João Canelhas


Mother develops a visual cues wristband for her son

When her younger son was diagnosed with Autism, Denise quickly became educated on the use of Visual Cues – single-image pictures that help those with language and communication challenges perform everyday tasks.

Since people with Autism think in pictures, visual cues help them follow a schedule, manage behavior, tolerate new activities, and communicate with others.
Denise’s son’s behavior and language skills improved dramatically with the use of visual cues, but the cues were often time-consuming to make and cumbersome to transport and manage.

Diabetic patient develops an affordable method of producing insulin

According to the World Health Organization, more than 420 million people around the world — including over 29 million Americans — have diabetes.
Although insulin had been synthesized long ago, this hormone is one of fewer and fewer drugs for which no generic version is available.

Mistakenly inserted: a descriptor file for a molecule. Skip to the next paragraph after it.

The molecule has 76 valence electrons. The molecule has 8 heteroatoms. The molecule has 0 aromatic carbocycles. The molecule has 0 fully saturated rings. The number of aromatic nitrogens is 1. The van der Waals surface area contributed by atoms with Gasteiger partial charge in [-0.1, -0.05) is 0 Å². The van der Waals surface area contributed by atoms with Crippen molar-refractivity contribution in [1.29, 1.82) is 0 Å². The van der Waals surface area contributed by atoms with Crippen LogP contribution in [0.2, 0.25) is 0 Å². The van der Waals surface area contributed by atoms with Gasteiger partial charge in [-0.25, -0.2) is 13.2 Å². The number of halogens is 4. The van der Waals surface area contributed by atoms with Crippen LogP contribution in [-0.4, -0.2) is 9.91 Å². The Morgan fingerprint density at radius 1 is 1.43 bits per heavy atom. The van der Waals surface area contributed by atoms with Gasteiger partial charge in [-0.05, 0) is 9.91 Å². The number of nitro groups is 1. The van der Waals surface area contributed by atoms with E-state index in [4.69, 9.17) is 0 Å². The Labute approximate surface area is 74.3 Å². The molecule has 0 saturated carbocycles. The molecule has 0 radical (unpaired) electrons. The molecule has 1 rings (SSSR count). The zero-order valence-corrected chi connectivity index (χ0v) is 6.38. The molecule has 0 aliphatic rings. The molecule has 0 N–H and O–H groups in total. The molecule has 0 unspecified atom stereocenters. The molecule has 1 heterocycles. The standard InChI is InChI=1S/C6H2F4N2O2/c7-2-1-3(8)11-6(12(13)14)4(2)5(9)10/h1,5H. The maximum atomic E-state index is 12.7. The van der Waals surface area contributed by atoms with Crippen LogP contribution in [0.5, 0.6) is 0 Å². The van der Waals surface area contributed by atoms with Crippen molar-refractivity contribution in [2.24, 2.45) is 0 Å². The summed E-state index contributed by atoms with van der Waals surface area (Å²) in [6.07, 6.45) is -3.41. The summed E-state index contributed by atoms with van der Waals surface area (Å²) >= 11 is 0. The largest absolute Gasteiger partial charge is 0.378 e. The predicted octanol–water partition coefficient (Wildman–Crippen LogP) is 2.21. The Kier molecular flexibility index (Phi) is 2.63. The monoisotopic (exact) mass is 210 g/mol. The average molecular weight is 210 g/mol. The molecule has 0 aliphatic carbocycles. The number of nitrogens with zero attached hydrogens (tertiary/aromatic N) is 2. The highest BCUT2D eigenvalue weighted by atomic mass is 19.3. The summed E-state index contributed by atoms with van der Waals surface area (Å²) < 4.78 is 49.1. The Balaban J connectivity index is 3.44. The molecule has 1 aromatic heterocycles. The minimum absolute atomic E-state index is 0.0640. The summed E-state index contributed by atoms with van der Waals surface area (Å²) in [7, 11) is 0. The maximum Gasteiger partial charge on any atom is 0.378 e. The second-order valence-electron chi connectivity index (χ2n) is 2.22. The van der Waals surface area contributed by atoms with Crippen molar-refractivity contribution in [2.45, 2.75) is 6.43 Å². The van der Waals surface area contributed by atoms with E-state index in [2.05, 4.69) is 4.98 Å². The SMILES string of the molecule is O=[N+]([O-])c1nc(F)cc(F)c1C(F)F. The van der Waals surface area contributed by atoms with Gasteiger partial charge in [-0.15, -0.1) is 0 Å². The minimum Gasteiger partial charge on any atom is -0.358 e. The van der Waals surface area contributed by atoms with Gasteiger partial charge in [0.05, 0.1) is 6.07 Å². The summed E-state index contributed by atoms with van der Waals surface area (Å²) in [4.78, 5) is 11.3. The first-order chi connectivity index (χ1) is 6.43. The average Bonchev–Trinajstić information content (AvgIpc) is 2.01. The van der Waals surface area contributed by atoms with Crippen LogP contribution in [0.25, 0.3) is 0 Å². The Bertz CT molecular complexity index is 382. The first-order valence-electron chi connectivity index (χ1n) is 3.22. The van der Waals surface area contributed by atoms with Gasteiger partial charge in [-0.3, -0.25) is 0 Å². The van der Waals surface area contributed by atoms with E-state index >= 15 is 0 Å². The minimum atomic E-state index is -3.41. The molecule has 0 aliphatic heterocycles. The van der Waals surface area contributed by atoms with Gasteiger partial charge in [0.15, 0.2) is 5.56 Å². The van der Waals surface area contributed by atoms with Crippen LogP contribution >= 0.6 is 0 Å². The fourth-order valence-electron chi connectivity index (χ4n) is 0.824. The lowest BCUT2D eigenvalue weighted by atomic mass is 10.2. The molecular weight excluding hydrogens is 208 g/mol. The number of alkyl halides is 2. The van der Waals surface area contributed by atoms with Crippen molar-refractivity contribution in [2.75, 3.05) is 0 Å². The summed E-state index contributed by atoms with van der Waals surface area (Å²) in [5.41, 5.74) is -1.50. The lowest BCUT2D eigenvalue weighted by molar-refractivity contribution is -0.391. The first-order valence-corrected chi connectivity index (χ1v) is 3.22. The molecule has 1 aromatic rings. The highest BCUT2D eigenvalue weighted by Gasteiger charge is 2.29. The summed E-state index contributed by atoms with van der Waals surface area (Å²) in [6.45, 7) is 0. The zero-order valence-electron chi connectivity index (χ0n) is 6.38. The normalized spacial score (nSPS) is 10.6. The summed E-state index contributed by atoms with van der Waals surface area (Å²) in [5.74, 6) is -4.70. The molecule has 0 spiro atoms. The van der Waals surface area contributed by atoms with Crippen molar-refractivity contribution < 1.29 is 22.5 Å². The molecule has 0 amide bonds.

Man with type 1 diabetes invents “smart cap”

John was diagnosed with type 1 diabetes when he was three-years-old. Tired of living a life of second-guessing himself about whether or not he had administered his insulin dose, John and his brother Andreas decided to create a solution that would make life easier for him, and all other people living with diabetes. So they came up with the “smart cap”. This cap fits onto all major insulin pen brands and has a built-in timer to show how long it has been since the last insulin injection was administered.

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